Later I would make an appeal for the North Karanpura ranges and valley of the Damodar to be declared a Biosphere Reserve by UNESCO, but by then rampant mining had begun. Mandatory Archaeological and Environment clearance was accepted but in fact not ever implemented. The Tribal Women Artists Cooperative (TWAC) carried the banner of our campaign to 17 important art exhibitions in Australia. In 2000, I had televised interviews regarding mining at major talk shows in Sydney and I am grateful to John Kirkman of the Australian Museum for his help in making the Tribal Art a campaign module. Later we would hold over 37 art exhibitions in major galleries in Europe and England (Rebecca Hossack Gallery - London, SOAS-Brunei Gallery - London) and state museums (Pigorini Museum, Rome, five State Museums in Australia, Canada, Swedenand the U.K.), which would make Karanpura a household name in many small villages such as in Austria where I started with help from FIAN the Danube to Damodar Campaign, which is still alive! So, in this way the struggle goes on even as we now learn that the present government is putting a stop to coal mining and turning to renewables for energy. The Greenpeace report ‘Coal Mines Trashing Tigerland’ which was based on my campaign in North Karanpura, however met the axe from the government. Whichever way I look at it the time spent and the ties made across the world through this unique ‘art for environment’ campaign have proved successful and a model for future campaigns.
The rock paintings found at the Karanpura valley represent some of the oldest palaeo-archaeological sites in the region. This means that the cave dwellers who made the paintings belonged to autochthonous societies living here before agriculture caused a shift to the first primitive villages. Researchers from around the world have visited the valley to study its ethnographic and rock art heritage. The Indira Gandhi National Centre for Arts (IGNCA) documented it with a high-resolution video/photography for the List of World Rock Art in 2007 put together by Japan. One of the unique features of the living traditions of the rock art is that even now the Tana Bhagat sect of the Oraon tribe worship at these sites. The sect has been impacted and displaced by the coal mines of Piperwar and Ashoka and the railway lines of the washeries and coal sidings. They have still not been given the lands taken away by the British and promised to be returned by the Indian government. Some of them are employed in the mines but they have lost their agricultural land and are eking out a living by reclaiming land in the forests.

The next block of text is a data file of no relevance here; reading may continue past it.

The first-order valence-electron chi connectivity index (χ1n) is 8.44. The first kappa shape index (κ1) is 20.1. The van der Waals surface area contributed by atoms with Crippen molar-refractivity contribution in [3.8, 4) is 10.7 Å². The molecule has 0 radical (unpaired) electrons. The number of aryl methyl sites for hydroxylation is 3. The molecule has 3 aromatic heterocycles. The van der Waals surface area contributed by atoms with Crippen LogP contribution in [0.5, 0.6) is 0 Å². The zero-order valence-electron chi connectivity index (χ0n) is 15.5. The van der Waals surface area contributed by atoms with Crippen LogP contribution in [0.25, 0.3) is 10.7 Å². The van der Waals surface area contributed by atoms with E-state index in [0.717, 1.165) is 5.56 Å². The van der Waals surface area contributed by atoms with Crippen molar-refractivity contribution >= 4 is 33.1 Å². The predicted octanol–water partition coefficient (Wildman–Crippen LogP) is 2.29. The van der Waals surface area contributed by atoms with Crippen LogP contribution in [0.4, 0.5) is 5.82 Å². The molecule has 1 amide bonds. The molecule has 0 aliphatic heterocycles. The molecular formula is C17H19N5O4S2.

Wildlife Corridors and Painted Houses
The Damodar river receives over 40 tributary streams in its wide forested valley interspersed with a dozen hill ranges such as the Sati, Aswa, Mahudi, Satpahar, Bundu and Hazaribagh. In the midst of these are the densely forested sal corridors, which have provided conduits of food and water to elephants and tigers to traverse a hundred kilometres from east to west without being obstructed by human habitation. In 1985, a nefarious opencast coal mining project called the North Karanpura Coalfields Project provided mechanised turnkey technology to create several dozen open cast coal mines, destroying several dozen villages and wiping out agriculture in a region known as the ‘rice bowl’. Displacement of tribals has also led to the destruction of their artisan culture, agriculture and rock art in the hills and palaeo-archaeology sites, which affirm the presence of their ancient ancestors and give them indigenous status under the United Nations Declaration of Rights of Indigenous Peoples. Their houses are often painted with images of forests and wildlife, perhaps a continuation of the prehistoric rock art in the hills.
An unpolluted strech of the upper Damodar river between McCluskiegunj and Balumath. This well-watered valley was a wildife corridor linking the Hazaribagh and Palamau jungles before the construction of the Piperwar mine.
Author: Bulu Imam